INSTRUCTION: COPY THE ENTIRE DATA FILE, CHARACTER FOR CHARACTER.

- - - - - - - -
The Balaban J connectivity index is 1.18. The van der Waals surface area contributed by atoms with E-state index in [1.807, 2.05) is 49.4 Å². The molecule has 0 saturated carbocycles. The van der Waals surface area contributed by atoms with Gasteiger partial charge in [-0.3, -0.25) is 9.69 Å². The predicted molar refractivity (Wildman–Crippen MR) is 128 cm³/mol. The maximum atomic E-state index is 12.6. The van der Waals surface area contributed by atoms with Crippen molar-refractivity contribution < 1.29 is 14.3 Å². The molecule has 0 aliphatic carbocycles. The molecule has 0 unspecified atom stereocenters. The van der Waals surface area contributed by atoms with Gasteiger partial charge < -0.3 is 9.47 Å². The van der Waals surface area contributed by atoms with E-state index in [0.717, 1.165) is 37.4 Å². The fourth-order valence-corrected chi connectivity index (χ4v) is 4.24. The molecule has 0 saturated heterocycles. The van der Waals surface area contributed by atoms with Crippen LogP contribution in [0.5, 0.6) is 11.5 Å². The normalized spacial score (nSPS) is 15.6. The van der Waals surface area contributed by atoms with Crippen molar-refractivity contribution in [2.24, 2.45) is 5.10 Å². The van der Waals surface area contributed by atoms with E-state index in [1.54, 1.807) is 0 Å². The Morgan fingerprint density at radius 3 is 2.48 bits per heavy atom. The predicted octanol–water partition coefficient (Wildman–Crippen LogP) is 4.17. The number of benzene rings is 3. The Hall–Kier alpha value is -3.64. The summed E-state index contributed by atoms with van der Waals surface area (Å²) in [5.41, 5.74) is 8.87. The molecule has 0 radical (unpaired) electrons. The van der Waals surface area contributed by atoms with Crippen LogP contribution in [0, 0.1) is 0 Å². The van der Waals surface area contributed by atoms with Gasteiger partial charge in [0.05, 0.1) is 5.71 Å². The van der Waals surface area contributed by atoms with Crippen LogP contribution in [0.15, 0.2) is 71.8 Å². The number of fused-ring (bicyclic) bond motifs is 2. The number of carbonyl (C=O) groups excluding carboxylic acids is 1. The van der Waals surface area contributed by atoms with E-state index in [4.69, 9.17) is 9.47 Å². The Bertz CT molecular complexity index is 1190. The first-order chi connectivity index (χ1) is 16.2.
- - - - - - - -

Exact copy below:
The Balaban J connectivity index is 1.18. The van der Waals surface area contributed by atoms with E-state index in [1.807, 2.05) is 49.4 Å². The molecule has 0 saturated carbocycles. The van der Waals surface area contributed by atoms with Gasteiger partial charge in [-0.3, -0.25) is 9.69 Å². The predicted molar refractivity (Wildman–Crippen MR) is 128 cm³/mol. The maximum atomic E-state index is 12.6. The van der Waals surface area contributed by atoms with Crippen molar-refractivity contribution < 1.29 is 14.3 Å². The molecule has 0 aliphatic carbocycles. The molecule has 0 unspecified atom stereocenters. The van der Waals surface area contributed by atoms with Gasteiger partial charge < -0.3 is 9.47 Å². The van der Waals surface area contributed by atoms with E-state index in [0.717, 1.165) is 37.4 Å². The fourth-order valence-corrected chi connectivity index (χ4v) is 4.24. The molecule has 0 saturated heterocycles. The van der Waals surface area contributed by atoms with Crippen LogP contribution in [0.5, 0.6) is 11.5 Å². The normalized spacial score (nSPS) is 15.6. The van der Waals surface area contributed by atoms with Crippen molar-refractivity contribution in [2.24, 2.45) is 5.10 Å². The van der Waals surface area contributed by atoms with E-state index in [1.54, 1.807) is 0 Å². The Morgan fingerprint density at radius 3 is 2.48 bits per heavy atom. The predicted octanol–water partition coefficient (Wildman–Crippen LogP) is 4.17. The number of benzene rings is 3. The Hall–Kier alpha value is -3.64. The summed E-state index contributed by atoms with van der Waals surface area (Å²) in [5.41, 5.74) is 8.87. The molecule has 0 radical (unpaired) electrons. The van der Waals surface area contributed by atoms with Crippen LogP contribution in [0, 0.1) is 0 Å². The van der Waals surface area contributed by atoms with Gasteiger partial charge in [0.05, 0.1) is 5.71 Å². The van der Waals surface area contributed by atoms with Crippen LogP contribution in [0.15, 0.2) is 71.8 Å². The number of fused-ring (bicyclic) bond motifs is 2. The number of carbonyl (C=O) groups excluding carboxylic acids is 1. The van der Waals surface area contributed by atoms with E-state index in [4.69, 9.17) is 9.47 Å². The Bertz CT molecular complexity index is 1190. The first-order chi connectivity index (χ1) is 16.2.